We aim to make PeerJ a community, and no one is forced to provide a review if they choose not to do so. To help the community though, we are incentivizing participation by inviting those with paid publishing plans to submit a review at least once per year (and we consider a 'review' to be an informal comment on a submission to PeerJ PrePrints; a formally requested peer review* of a paper submitted to PeerJ; or an informal comment on a published paper). If you choose not to perform at least one review every 12 months, then at our discretion your publishing plan will lapse and you will need to pay $99 to reactivate your plan the next time you want to publish with PeerJ. We think this give-and-take is fair to the community as it incentivizes participation in the ongoing task of peer review and will collectively reduce everyone's burden.
* Formal peer reviews will come as an invitation from an Academic Editor and only qualified researchers are asked to peer review.
We hope you agree that $99 for life is already an incredibly good deal! That said, we do recognize that some people are unable to pay this amount. Therefore, we offer a no questions asked fee waiver, on request, to anyone from countries that are classified by the World Bank as Low-income economies. The waiver simply applies to the publication in question, and is not a waiver for a full publishing plan. We only allow one waiver per person per year.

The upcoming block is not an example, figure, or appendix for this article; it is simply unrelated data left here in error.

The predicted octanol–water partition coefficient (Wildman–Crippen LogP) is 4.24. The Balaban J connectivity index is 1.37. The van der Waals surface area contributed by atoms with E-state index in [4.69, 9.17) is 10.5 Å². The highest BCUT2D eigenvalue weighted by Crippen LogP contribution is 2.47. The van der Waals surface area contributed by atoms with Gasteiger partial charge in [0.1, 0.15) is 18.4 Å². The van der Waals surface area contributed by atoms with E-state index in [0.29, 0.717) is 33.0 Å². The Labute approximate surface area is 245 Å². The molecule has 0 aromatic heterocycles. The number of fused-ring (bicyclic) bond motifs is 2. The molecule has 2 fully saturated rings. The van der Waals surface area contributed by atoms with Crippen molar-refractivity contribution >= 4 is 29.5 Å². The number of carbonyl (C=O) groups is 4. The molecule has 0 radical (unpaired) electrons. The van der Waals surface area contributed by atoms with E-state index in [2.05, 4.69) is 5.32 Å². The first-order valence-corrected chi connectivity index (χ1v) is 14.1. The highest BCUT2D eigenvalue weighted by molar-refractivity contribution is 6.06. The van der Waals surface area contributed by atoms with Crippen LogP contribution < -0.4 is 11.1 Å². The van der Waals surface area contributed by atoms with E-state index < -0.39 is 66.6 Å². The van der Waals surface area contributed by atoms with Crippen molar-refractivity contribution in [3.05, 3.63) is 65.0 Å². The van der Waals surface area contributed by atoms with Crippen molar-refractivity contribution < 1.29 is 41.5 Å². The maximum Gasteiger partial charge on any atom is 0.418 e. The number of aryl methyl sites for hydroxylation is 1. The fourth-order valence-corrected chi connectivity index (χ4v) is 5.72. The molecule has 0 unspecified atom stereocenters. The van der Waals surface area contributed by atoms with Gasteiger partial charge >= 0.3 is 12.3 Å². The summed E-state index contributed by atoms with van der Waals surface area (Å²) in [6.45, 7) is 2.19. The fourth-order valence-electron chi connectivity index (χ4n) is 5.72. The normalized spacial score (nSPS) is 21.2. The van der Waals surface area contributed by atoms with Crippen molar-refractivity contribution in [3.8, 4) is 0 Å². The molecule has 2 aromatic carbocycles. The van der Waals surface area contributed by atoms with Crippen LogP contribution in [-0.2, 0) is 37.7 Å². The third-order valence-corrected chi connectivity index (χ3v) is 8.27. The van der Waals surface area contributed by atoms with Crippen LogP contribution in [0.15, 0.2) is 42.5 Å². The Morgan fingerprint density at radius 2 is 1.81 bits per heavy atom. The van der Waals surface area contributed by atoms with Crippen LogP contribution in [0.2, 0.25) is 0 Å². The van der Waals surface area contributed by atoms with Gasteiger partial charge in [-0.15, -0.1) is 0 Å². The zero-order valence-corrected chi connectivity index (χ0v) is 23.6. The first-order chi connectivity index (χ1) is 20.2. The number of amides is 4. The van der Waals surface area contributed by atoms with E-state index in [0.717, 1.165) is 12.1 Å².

In addition, any co-author who was an undergraduate at the time of the research may request a waiver (provided the paper has senior co-author(s) who have at least a Basic publishing plan, and provided the article passes peer review as normal). Read more about this policy.
Yes. So for example when you sign up with PeerJ you can use a personal email address (e.g. Gmail, Yahoo), but when confirming your author details in a submission you can choose your institutional email address (corresponding authors emails are published with the manuscript). Since PeerJ publishing plans last a lifetime, this is helpful if you change institutions and no longer have access to the old institutional email (presumably you keep your personal email, Gmail, Yahoo, etc).
To change your PeerJ account email visit https://peerj.com/settings/account/ after logging in. When you confirm your author details on any submitted manuscript use the link that we email out to you to change the manuscript email.
Many estimates put the average cost of an article in a subscription-based journal at $5,333 ($US). And the most popular Open Access journals still charge more than $1,300 per article. One way or another these costs come out of money that could be going to research.
The millions already saved by publishing with PeerJ is based on the average subscription-based article cost less the cost of authors having published in PeerJ. Divide that number by ~5.5 to get the savings over popular Open Access venues. And remember, this is for life, so subsequent publications from the same author continue to save even more.
Finally, PeerJ PrePrints (research that hasn't been formally peer-reviewed) are free for authors if made public. The research savings would be even greater than that reported on the frontpage if preprints were included.